When state-of-the-art meets the classics – ECCM18 in Athens
5th July 2018
By Denis Dalli
My name is Denis Dalli and I am an ICONIC-affiliated PhD student based at Queen’s University Belfast. The 18th edition of the European Conference on Composite Materials (ECCM18), held in Athens’ Megaron International Conference Centre on 24-28th July 2018, offered a good mixture of interesting presentations on the current hot topics in composites research, attracting around a thousand participants from both academia and industry.
My trip started on Sunday, 24th July 2018, when our Advanced Composites Research Group from Queen’s University Belfast travelled to Athens. 11 members made it to the conference, making us the largest composite group representation at the conference. Our presentations during the week were varied in nature, with multi-facetted research interests including nano-scale composite reinforcements, auxetic material development and woven composite damage modelling, to name a few. My own presentation focussed on experimental characterisation of woven composites at the macroscale level, specifically the notch radius sensitivity of unstable crack propagation experiments used for determining intralaminar fracture toughness. While trying to settle in and relax before the start of a busy week, my nerves were evident throughout Sunday evening, knowing that I was scheduled to present the following morning, on the first day of the conference.
So Monday morning, after making it through Athens rush hour traffic with the help of a friendly taxi driver, we registered for the conference and went straight to the main hall, the Trianti. After sitting through the Welcome Spech, mid-way through the first plenary talk on the current state of composites and the direction to take in their future development, I suddenly realised my presentation would be in this same hall, an hour later. Quite nerve-racking when considering there were a few hundred attendees already seated.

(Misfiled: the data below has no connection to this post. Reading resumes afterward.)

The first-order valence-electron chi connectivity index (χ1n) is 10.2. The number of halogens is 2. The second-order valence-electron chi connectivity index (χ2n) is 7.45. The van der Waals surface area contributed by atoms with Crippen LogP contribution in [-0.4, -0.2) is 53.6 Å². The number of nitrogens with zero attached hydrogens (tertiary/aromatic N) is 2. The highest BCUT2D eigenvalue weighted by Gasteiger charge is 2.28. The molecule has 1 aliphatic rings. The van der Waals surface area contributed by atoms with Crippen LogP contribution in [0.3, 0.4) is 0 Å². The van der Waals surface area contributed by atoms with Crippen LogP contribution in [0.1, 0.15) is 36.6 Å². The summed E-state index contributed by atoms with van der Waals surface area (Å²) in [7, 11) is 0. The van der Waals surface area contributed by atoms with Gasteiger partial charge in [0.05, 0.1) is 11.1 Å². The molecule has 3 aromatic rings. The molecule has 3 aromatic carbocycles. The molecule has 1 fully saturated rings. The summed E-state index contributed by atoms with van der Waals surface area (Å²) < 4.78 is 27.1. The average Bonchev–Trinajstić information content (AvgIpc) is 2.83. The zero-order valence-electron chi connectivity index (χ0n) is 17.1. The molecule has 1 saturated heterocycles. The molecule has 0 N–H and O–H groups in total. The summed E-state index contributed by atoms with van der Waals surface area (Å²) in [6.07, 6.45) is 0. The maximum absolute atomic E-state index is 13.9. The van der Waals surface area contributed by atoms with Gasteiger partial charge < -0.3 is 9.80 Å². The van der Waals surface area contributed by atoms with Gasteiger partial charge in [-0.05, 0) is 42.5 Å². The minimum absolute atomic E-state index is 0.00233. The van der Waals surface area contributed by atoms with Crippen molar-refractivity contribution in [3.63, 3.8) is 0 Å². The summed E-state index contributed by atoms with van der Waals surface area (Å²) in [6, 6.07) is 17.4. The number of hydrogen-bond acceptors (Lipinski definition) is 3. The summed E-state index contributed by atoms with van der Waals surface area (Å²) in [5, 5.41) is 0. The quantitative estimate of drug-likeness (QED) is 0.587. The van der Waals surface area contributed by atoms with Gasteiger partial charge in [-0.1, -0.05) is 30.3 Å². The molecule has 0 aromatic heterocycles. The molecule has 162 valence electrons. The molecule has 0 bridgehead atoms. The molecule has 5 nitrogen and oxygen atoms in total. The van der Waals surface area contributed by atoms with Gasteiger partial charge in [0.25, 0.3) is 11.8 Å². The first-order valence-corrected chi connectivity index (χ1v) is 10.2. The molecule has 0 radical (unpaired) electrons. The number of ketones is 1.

Fortunately enough, my time to present approached fast enough, and a few presentations later, it was my turn to take the stage. On the whole it went quite well, and even though my feet were trembling, I managed to deliver my presentation clearly and calmly.
That day and the following three passed quite quickly, with many interesting sessions of presentations. Personally, I found the simulation and testing topics the most interesting, specifically when concerning my research interest in fracture and damage. These sessions included: multiscale modelling, for both unidirectional and woven fibre composites; damage modelling of composites at various scales and strain rates; experimental characterisation of composites and their constituent materials; and experimental crushing, impact and blast loading of composite laminates.
The presentations themselves were not the sole contributors to this successful conference. The ample coffee breaks between sessions provided me with the opportunity to network with other students and researchers from various institutions, as well as industrial representatives from both material and equipment suppliers, and experts from the automotive and aerospace sectors. These discussions were quite fruitful, helping me gain insight into the different research areas of specific composite groups at other universities. Such conversations usually ended up with ideas for possible collaborative work, through sharing of knowledge, material, experimental equipment and simulation tools.
Overall, the experience at ECCM18 was very fulfilling. A number of social events, such as a student evening reception and a gala dinner, enabled us to enjoy ourselves in a very entertaining and relaxed Mediterranean environment. There was also enough time for our group to visit some of the ancient Greek sites, including the Acropolis, Zeus’s temple, Hadrian’s arch, the Panathenaic stadium and various other landmarks. Both the conference and the city made for an interesting week, and a good break from the office routine, enough to head back to Belfast with a fresh mind and some new ideas and contacts to help along my PhD journey.
Read more about my research work here.
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